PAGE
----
Metaphor: Flickr

Today, an attorney takes to the pages of a national publication to declare loudly and for all to hear that she is dumb, easily persuadable, and lacking in any genuine moral foundation whatsoever.

If you just saw Barbara Smith, a well-dressed attorney, walking down the street, you might assume that she is a rational person who makes important decisions about political philosophy by thoughtfully considering policy positions. This is not so. And Barbara Smith feels strongly that everyone in the world must know how shallow and self-serving her personal decisionmaking process is. So she quite naturally wrote an op-ed for the Wall Street Journal to explain in detail.

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After the inauguration of Donald Trump, Barbara Smith got all dressed up and set out to attend an inaugural ball. As she was walking down the street, someone threw an egg at her. An unpleasant but ultimately minor occurrence attributable to a lone bad actor? Not at all. For Barbara Smith, this egging incident was a reason to boldly valorize herself and reform her world view to embrace an entire chaotic political philosophy. And she wants you to know it.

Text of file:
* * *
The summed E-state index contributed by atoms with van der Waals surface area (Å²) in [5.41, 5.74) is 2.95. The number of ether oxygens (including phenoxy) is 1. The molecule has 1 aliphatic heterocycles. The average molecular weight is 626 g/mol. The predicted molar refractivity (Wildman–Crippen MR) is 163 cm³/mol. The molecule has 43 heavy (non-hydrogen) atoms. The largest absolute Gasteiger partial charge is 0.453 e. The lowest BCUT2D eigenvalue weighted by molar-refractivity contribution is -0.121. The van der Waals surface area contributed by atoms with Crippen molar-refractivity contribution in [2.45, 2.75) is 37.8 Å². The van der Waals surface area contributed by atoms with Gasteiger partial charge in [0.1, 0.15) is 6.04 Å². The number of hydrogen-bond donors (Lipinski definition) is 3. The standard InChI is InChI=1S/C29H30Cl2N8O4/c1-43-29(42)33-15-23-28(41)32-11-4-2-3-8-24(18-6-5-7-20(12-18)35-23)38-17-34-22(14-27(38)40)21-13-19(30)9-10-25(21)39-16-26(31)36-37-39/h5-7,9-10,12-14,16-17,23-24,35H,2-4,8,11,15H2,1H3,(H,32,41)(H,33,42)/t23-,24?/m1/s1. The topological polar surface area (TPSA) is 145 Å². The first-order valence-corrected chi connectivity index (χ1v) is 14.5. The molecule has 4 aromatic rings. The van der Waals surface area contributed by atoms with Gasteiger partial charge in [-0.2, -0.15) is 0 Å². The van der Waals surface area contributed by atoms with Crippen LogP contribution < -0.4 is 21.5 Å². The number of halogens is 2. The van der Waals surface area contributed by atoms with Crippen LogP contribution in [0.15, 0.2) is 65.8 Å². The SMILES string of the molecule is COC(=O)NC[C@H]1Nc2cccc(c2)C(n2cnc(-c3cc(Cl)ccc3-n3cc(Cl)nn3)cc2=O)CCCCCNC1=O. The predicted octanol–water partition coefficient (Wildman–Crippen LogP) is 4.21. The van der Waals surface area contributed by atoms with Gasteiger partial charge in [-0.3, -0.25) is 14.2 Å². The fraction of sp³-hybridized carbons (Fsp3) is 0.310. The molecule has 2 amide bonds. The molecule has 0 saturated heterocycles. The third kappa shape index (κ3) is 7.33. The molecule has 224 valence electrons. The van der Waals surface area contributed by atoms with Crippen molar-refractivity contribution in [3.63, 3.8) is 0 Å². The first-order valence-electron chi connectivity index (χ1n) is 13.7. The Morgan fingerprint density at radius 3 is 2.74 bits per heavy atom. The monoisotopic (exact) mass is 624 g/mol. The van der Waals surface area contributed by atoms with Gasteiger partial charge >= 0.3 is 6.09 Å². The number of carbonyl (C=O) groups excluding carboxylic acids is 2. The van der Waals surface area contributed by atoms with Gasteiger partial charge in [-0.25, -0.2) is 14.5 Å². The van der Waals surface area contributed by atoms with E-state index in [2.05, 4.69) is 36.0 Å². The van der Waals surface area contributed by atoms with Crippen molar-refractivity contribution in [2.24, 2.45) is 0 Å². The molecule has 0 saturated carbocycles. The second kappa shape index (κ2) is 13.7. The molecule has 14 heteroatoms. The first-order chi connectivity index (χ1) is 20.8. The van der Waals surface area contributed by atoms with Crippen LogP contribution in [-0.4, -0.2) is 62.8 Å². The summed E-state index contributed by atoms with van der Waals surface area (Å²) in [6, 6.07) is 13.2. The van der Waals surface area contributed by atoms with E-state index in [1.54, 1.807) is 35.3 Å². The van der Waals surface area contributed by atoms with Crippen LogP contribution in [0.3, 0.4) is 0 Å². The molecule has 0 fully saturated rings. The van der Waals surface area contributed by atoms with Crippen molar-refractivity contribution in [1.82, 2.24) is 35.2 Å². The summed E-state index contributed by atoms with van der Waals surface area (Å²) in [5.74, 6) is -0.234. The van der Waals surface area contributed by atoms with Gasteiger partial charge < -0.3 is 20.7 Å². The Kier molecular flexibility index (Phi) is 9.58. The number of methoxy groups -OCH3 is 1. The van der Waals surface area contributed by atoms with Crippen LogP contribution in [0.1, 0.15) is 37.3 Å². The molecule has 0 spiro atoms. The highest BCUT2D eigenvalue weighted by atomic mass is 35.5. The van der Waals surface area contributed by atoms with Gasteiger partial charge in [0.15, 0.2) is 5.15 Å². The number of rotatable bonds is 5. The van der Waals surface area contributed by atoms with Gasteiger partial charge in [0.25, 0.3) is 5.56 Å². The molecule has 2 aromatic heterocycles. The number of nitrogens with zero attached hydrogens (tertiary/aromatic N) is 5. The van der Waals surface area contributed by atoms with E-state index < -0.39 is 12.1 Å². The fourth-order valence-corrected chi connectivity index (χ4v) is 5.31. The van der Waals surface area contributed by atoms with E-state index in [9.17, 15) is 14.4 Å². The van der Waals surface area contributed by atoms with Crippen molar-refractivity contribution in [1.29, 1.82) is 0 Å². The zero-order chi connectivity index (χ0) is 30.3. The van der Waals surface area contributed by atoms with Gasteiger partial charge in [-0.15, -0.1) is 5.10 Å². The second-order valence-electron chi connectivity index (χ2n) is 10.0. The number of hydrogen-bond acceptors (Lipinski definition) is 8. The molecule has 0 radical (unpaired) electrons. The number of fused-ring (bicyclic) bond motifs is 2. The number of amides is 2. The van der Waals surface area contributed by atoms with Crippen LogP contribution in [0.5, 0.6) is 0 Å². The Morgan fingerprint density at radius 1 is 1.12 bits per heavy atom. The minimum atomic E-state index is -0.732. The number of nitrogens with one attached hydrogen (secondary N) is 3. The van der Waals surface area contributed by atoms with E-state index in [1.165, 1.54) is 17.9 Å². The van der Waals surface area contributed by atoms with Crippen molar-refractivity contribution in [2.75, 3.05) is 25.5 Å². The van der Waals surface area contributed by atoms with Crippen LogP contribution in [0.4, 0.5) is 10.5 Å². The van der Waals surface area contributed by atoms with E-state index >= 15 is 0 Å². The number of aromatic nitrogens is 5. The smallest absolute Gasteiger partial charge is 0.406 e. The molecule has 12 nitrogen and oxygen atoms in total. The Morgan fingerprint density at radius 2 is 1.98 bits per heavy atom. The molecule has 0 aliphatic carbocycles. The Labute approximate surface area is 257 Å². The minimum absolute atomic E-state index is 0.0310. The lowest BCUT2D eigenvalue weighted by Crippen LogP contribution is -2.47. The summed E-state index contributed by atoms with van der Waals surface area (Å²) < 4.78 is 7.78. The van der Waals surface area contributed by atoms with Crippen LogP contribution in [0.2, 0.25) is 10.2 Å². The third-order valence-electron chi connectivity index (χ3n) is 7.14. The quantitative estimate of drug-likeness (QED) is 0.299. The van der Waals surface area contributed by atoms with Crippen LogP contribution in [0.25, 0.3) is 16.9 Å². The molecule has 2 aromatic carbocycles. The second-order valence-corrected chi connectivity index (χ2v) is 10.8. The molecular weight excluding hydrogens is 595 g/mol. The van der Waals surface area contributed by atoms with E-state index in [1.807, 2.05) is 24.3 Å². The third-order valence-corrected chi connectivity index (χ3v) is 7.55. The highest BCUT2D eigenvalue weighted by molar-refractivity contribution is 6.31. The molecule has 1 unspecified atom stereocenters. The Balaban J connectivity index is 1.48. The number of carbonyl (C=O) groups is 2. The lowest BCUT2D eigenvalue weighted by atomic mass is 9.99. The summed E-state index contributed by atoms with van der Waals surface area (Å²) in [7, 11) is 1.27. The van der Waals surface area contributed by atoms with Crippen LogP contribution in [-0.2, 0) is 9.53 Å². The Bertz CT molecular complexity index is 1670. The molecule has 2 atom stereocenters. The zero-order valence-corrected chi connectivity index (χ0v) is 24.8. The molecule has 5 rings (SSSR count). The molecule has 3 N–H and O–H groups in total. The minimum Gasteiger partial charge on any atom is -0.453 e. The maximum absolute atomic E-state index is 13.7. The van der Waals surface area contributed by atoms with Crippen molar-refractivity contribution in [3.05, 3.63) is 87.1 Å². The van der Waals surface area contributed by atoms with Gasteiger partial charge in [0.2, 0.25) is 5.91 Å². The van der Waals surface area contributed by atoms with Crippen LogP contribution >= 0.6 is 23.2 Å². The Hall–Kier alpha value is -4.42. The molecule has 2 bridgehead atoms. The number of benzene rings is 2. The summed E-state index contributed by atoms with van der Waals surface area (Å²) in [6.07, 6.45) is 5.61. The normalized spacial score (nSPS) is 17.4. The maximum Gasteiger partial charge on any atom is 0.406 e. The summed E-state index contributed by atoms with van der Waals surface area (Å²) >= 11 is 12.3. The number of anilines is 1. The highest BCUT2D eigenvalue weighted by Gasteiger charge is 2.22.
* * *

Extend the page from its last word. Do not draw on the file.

At best, I had been a lukewarm and silent Trump supporter, a Goldwater-Reagan-George W. Bush girl who had decided to attend the ball mostly for the opportunity to wear a fancy dress. But when my heels hit the sidewalk that second time, I committed: I would now back President Trump.

I don’t expect to agree with all of his administration’s policies or even the rhetoric that Mr. Trump employs to make his case. But being assaulted based on an assumption that I supported him had a way of breaking through my reservations.

I choose to stand with the ridiculed, the insulted, the belittled. I stand with those who voted for something new and different and a little scary. I stand with people who are tarred as bigots and misogynists—or even egged—simply because of their views on taxes, health-care reform or government entitlements.

Wow.